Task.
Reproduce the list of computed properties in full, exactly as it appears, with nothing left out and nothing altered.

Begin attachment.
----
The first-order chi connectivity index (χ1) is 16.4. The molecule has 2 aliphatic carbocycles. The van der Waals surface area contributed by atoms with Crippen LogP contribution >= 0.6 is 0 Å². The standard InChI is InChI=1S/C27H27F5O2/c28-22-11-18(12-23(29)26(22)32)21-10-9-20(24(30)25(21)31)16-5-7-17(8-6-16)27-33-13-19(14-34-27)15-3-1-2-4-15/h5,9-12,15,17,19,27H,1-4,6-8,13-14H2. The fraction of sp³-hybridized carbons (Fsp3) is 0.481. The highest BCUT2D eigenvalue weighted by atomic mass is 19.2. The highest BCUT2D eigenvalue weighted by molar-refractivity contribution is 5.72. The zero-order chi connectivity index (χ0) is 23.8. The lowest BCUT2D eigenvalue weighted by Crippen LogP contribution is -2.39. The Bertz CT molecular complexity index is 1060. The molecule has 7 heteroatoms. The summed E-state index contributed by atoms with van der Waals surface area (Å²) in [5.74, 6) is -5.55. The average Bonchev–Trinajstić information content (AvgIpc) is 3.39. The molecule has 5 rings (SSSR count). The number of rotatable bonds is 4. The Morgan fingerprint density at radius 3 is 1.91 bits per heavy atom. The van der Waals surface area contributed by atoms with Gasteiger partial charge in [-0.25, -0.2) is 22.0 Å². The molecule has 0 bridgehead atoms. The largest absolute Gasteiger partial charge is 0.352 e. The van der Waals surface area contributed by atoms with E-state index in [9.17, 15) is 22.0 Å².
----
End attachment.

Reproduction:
The first-order chi connectivity index (χ1) is 16.4. The molecule has 2 aliphatic carbocycles. The van der Waals surface area contributed by atoms with Crippen LogP contribution >= 0.6 is 0 Å². The standard InChI is InChI=1S/C27H27F5O2/c28-22-11-18(12-23(29)26(22)32)21-10-9-20(24(30)25(21)31)16-5-7-17(8-6-16)27-33-13-19(14-34-27)15-3-1-2-4-15/h5,9-12,15,17,19,27H,1-4,6-8,13-14H2. The fraction of sp³-hybridized carbons (Fsp3) is 0.481. The highest BCUT2D eigenvalue weighted by atomic mass is 19.2. The highest BCUT2D eigenvalue weighted by molar-refractivity contribution is 5.72. The zero-order chi connectivity index (χ0) is 23.8. The lowest BCUT2D eigenvalue weighted by Crippen LogP contribution is -2.39. The Bertz CT molecular complexity index is 1060. The molecule has 7 heteroatoms. The summed E-state index contributed by atoms with van der Waals surface area (Å²) in [5.74, 6) is -5.55. The average Bonchev–Trinajstić information content (AvgIpc) is 3.39. The molecule has 5 rings (SSSR count). The number of rotatable bonds is 4. The Morgan fingerprint density at radius 3 is 1.91 bits per heavy atom. The van der Waals surface area contributed by atoms with Gasteiger partial charge in [-0.25, -0.2) is 22.0 Å². The molecule has 0 bridgehead atoms. The largest absolute Gasteiger partial charge is 0.352 e. The van der Waals surface area contributed by atoms with E-state index in [9.17, 15) is 22.0 Å².